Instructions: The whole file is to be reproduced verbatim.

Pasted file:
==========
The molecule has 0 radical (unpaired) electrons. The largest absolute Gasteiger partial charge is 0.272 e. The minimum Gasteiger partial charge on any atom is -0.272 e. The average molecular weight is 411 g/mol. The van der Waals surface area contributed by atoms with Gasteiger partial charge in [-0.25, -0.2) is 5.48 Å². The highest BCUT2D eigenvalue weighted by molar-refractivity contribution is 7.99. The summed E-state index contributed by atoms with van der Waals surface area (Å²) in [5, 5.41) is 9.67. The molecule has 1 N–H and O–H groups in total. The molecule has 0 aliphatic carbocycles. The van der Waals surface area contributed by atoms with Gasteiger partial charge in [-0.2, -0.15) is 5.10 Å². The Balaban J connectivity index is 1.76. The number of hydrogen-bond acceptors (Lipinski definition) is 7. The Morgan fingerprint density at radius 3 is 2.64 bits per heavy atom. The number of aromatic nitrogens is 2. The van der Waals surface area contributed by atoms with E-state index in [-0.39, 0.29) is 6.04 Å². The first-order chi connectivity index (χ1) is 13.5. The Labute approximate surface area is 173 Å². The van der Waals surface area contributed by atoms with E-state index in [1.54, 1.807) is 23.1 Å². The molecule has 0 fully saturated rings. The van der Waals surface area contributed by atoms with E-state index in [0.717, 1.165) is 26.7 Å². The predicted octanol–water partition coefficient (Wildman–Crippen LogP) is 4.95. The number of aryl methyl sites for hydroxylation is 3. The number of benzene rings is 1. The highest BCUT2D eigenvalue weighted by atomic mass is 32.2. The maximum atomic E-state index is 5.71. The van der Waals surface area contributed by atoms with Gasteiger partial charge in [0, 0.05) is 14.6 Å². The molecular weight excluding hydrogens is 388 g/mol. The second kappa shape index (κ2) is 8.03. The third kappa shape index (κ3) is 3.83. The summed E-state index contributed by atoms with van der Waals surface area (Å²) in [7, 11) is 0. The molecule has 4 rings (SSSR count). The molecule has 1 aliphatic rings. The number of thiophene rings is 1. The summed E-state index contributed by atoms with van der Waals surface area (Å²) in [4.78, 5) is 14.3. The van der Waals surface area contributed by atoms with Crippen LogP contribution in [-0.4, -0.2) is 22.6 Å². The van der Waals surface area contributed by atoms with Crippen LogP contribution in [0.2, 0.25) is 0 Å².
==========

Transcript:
The molecule has 0 radical (unpaired) electrons. The largest absolute Gasteiger partial charge is 0.272 e. The minimum Gasteiger partial charge on any atom is -0.272 e. The average molecular weight is 411 g/mol. The van der Waals surface area contributed by atoms with Gasteiger partial charge in [-0.25, -0.2) is 5.48 Å². The highest BCUT2D eigenvalue weighted by molar-refractivity contribution is 7.99. The summed E-state index contributed by atoms with van der Waals surface area (Å²) in [5, 5.41) is 9.67. The molecule has 1 N–H and O–H groups in total. The molecule has 0 aliphatic carbocycles. The van der Waals surface area contributed by atoms with Gasteiger partial charge in [-0.2, -0.15) is 5.10 Å². The Balaban J connectivity index is 1.76. The number of hydrogen-bond acceptors (Lipinski definition) is 7. The Morgan fingerprint density at radius 3 is 2.64 bits per heavy atom. The number of aromatic nitrogens is 2. The van der Waals surface area contributed by atoms with E-state index in [-0.39, 0.29) is 6.04 Å². The first-order chi connectivity index (χ1) is 13.5. The Labute approximate surface area is 173 Å². The van der Waals surface area contributed by atoms with E-state index in [1.54, 1.807) is 23.1 Å². The molecule has 0 fully saturated rings. The van der Waals surface area contributed by atoms with E-state index in [0.717, 1.165) is 26.7 Å². The predicted octanol–water partition coefficient (Wildman–Crippen LogP) is 4.95. The number of aryl methyl sites for hydroxylation is 3. The number of benzene rings is 1. The highest BCUT2D eigenvalue weighted by atomic mass is 32.2. The maximum atomic E-state index is 5.71. The van der Waals surface area contributed by atoms with Gasteiger partial charge in [0, 0.05) is 14.6 Å². The molecular weight excluding hydrogens is 388 g/mol. The second kappa shape index (κ2) is 8.03. The third kappa shape index (κ3) is 3.83. The summed E-state index contributed by atoms with van der Waals surface area (Å²) in [7, 11) is 0. The molecule has 4 rings (SSSR count). The molecule has 1 aliphatic rings. The number of thiophene rings is 1. The summed E-state index contributed by atoms with van der Waals surface area (Å²) in [4.78, 5) is 14.3. The van der Waals surface area contributed by atoms with Crippen LogP contribution in [-0.4, -0.2) is 22.6 Å². The van der Waals surface area contributed by atoms with Crippen LogP contribution in [0.2, 0.25) is 0 Å².